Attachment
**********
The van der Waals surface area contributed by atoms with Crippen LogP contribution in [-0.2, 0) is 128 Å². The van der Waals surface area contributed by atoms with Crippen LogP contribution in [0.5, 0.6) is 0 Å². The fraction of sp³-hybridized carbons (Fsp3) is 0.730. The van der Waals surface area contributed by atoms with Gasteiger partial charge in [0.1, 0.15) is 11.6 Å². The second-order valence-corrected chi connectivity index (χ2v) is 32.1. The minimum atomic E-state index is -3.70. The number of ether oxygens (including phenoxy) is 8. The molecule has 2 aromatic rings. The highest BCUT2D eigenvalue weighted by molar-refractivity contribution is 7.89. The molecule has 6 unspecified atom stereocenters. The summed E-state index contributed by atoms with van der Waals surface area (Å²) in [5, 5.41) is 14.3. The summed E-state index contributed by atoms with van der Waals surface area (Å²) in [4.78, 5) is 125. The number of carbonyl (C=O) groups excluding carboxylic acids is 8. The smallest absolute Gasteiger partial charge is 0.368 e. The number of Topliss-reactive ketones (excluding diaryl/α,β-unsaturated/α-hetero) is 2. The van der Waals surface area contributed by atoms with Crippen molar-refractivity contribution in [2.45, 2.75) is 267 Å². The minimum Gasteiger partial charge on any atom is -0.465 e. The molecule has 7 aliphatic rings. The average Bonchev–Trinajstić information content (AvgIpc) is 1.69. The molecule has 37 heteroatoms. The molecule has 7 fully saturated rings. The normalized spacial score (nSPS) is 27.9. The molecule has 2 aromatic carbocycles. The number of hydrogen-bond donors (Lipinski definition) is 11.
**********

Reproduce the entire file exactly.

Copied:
The van der Waals surface area contributed by atoms with Crippen LogP contribution in [-0.2, 0) is 128 Å². The van der Waals surface area contributed by atoms with Crippen LogP contribution in [0.5, 0.6) is 0 Å². The fraction of sp³-hybridized carbons (Fsp3) is 0.730. The van der Waals surface area contributed by atoms with Gasteiger partial charge in [0.1, 0.15) is 11.6 Å². The second-order valence-corrected chi connectivity index (χ2v) is 32.1. The minimum atomic E-state index is -3.70. The number of ether oxygens (including phenoxy) is 8. The molecule has 2 aromatic rings. The highest BCUT2D eigenvalue weighted by molar-refractivity contribution is 7.89. The molecule has 6 unspecified atom stereocenters. The summed E-state index contributed by atoms with van der Waals surface area (Å²) in [5, 5.41) is 14.3. The summed E-state index contributed by atoms with van der Waals surface area (Å²) in [4.78, 5) is 125. The number of carbonyl (C=O) groups excluding carboxylic acids is 8. The smallest absolute Gasteiger partial charge is 0.368 e. The number of Topliss-reactive ketones (excluding diaryl/α,β-unsaturated/α-hetero) is 2. The van der Waals surface area contributed by atoms with Crippen molar-refractivity contribution in [2.45, 2.75) is 267 Å². The minimum Gasteiger partial charge on any atom is -0.465 e. The molecule has 7 aliphatic rings. The average Bonchev–Trinajstić information content (AvgIpc) is 1.69. The molecule has 37 heteroatoms. The molecule has 7 fully saturated rings. The normalized spacial score (nSPS) is 27.9. The molecule has 2 aromatic carbocycles. The number of hydrogen-bond donors (Lipinski definition) is 11.